initial cap: an enlarged capital letter at the start of a paragraph that extends outside of a paragraph of text

 

italic: type style derived from handwriting; usually slanted counterparts to romans, but often featuring different styles of serifs and terminals

 

 

 

 

J

 

j (also J): a very lonely letter, as we have no vocab words that start with this letter; also Christopher’s middle initial— so that’s something

 

 

 

 

K

 

kerning: the precise adjustment of space between two letterforms. Kerning is generally determined by the typeface designer (kerning table or metric kerning), or by the layout software (optical kerning), or done manually by a typographer

 

keming: the result of improper kerning

 

 

 

 

L

 

leading (also line spacing): the measure of vertical space from the baseline of one line of text to the next line

 

leg: the lower angled stroke on a lowercase or capital K and capital R

 

legibility: the relative quality of a typeface’s or letterform’s design that determines if it is identifiable or recognizable

 

letter: represents a spoken sound

 

letterer: designer of custom-made letterforms

 

letterform: the visual shape of a spoken sound

 

lettering: carefully-designed and drawn letterforms, created for one-of-a-kind use (even though they may be disseminated through mass reproduction)

 

ligature: two or more characters joined together, forming one glyph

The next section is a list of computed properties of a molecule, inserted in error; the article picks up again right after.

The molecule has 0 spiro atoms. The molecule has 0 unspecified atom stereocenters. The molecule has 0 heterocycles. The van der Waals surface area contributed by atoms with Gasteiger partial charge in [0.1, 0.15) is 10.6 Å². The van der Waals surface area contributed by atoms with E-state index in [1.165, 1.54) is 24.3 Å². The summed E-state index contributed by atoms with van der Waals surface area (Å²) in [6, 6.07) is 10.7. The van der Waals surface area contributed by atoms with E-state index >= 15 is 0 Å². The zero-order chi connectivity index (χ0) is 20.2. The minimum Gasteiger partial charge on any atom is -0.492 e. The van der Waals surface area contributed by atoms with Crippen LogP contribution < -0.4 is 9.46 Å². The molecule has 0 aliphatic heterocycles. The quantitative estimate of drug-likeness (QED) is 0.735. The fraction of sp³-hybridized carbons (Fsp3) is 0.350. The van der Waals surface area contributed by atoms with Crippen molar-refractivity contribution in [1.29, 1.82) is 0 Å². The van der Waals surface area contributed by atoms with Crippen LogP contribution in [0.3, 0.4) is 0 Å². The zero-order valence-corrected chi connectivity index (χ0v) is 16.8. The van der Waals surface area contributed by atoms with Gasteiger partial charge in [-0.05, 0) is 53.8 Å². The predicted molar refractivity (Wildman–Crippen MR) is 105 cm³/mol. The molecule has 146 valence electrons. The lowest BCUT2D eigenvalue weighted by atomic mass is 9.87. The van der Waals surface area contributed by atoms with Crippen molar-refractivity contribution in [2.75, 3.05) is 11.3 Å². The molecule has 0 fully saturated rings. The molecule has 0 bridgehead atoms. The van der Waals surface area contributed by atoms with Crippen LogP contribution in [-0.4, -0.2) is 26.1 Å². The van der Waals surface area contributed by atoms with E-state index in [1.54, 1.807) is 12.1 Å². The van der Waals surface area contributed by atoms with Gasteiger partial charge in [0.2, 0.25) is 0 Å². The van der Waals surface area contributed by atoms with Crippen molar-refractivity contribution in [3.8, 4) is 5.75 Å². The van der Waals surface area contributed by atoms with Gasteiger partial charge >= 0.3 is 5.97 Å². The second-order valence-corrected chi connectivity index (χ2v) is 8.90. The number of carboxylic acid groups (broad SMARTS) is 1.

lining numerals: numbers uniform in height and are the same size of capital letters

 

link: the stroke connecting the bowl and loop of a double-storey lowercase g; also Link: the hero of Hyrule and friend of Princess Zelda

 

line break: method of designating a new paragraph of text by creating a blank line between one paragraph and the next

 

Linotype: a method of printing type, in common use for newspapers, magazines, and posters, etc. from the late 19th to the mid-20th centuries. The name Linotype was derived from that fact that the machine used to produce the type created an entire line of type at once (a line o' type), as opposed to one character at a time

 

loop: the enclosed or partially enclosed rounded descender of a lowercase g

 

lowercase (also small): minuscule letterform

 

 

 

 

M

 

majuscule:  formal inscribed Roman capital letterforms

 

margin: the frame or border that defines and contains the body text and other visual elements in a typographic composition

 

Max: ginger doodler

 

megafamily (also superfamily): an extended type family featuring more complex features than a standard family; can include both serif and sans serif versions of the typeface

 

minuscule: rounded, cursive letterforms derived from Roman handwriting

 

Modern (also Modern roman): type classification for letterforms originating in the neoclassical and industrial era. Vertical axes, highly contrasting thick and thin strokes, serifs often without brackets

 

 

 

 

N

 

Navetta: (from the Italian) 1. shuttle, a device that holds the horizontal thread and passes it through the vertical threads in weaving.  2. vehicle, such as a ship, that transports people over a short route.  3. Author, designer, sabersmith.  4. Scanman.

 

Non-lining (also Old Style) numerals: numbers with ascenders and descenders

 

 

 

 

O

 

oblique: type style that slants the basic roman form

 

Old Style (also Old Style roman): type classification of letterforms based on ancient Roman (roman) shapes, derived from 15th century minuscule forms, written with varying stroke thickness made by an obliquely-held flat pen